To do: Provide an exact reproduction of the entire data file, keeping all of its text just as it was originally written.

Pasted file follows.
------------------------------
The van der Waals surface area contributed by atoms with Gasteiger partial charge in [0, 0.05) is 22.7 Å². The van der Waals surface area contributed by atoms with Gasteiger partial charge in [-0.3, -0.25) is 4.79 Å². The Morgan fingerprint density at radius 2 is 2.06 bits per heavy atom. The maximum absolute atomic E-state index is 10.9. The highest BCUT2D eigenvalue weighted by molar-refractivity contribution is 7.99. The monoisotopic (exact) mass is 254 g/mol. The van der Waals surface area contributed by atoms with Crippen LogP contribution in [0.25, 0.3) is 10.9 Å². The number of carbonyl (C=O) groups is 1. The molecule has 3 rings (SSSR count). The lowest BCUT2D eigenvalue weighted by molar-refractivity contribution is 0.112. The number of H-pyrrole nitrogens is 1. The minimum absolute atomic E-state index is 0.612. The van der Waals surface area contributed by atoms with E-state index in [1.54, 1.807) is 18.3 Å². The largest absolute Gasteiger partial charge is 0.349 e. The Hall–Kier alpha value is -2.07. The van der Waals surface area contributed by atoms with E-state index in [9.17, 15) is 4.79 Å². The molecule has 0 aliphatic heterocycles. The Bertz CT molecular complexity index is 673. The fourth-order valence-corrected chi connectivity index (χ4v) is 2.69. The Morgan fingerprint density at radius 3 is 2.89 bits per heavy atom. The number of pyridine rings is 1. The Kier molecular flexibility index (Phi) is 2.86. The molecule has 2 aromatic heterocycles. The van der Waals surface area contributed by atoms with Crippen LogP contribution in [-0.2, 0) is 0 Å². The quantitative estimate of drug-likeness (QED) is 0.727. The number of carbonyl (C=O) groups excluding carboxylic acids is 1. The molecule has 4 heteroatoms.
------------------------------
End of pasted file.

The van der Waals surface area contributed by atoms with Gasteiger partial charge in [0, 0.05) is 22.7 Å². The van der Waals surface area contributed by atoms with Gasteiger partial charge in [-0.3, -0.25) is 4.79 Å². The Morgan fingerprint density at radius 2 is 2.06 bits per heavy atom. The maximum absolute atomic E-state index is 10.9. The highest BCUT2D eigenvalue weighted by molar-refractivity contribution is 7.99. The monoisotopic (exact) mass is 254 g/mol. The van der Waals surface area contributed by atoms with Crippen LogP contribution in [0.25, 0.3) is 10.9 Å². The number of carbonyl (C=O) groups is 1. The molecule has 3 rings (SSSR count). The lowest BCUT2D eigenvalue weighted by molar-refractivity contribution is 0.112. The number of H-pyrrole nitrogens is 1. The minimum absolute atomic E-state index is 0.612. The van der Waals surface area contributed by atoms with E-state index in [1.54, 1.807) is 18.3 Å². The largest absolute Gasteiger partial charge is 0.349 e. The Hall–Kier alpha value is -2.07. The van der Waals surface area contributed by atoms with E-state index in [9.17, 15) is 4.79 Å². The molecule has 0 aliphatic heterocycles. The Bertz CT molecular complexity index is 673. The fourth-order valence-corrected chi connectivity index (χ4v) is 2.69. The Morgan fingerprint density at radius 3 is 2.89 bits per heavy atom. The number of pyridine rings is 1. The Kier molecular flexibility index (Phi) is 2.86. The molecule has 2 aromatic heterocycles. The van der Waals surface area contributed by atoms with Crippen LogP contribution in [-0.2, 0) is 0 Å². The quantitative estimate of drug-likeness (QED) is 0.727. The number of carbonyl (C=O) groups excluding carboxylic acids is 1. The molecule has 4 heteroatoms.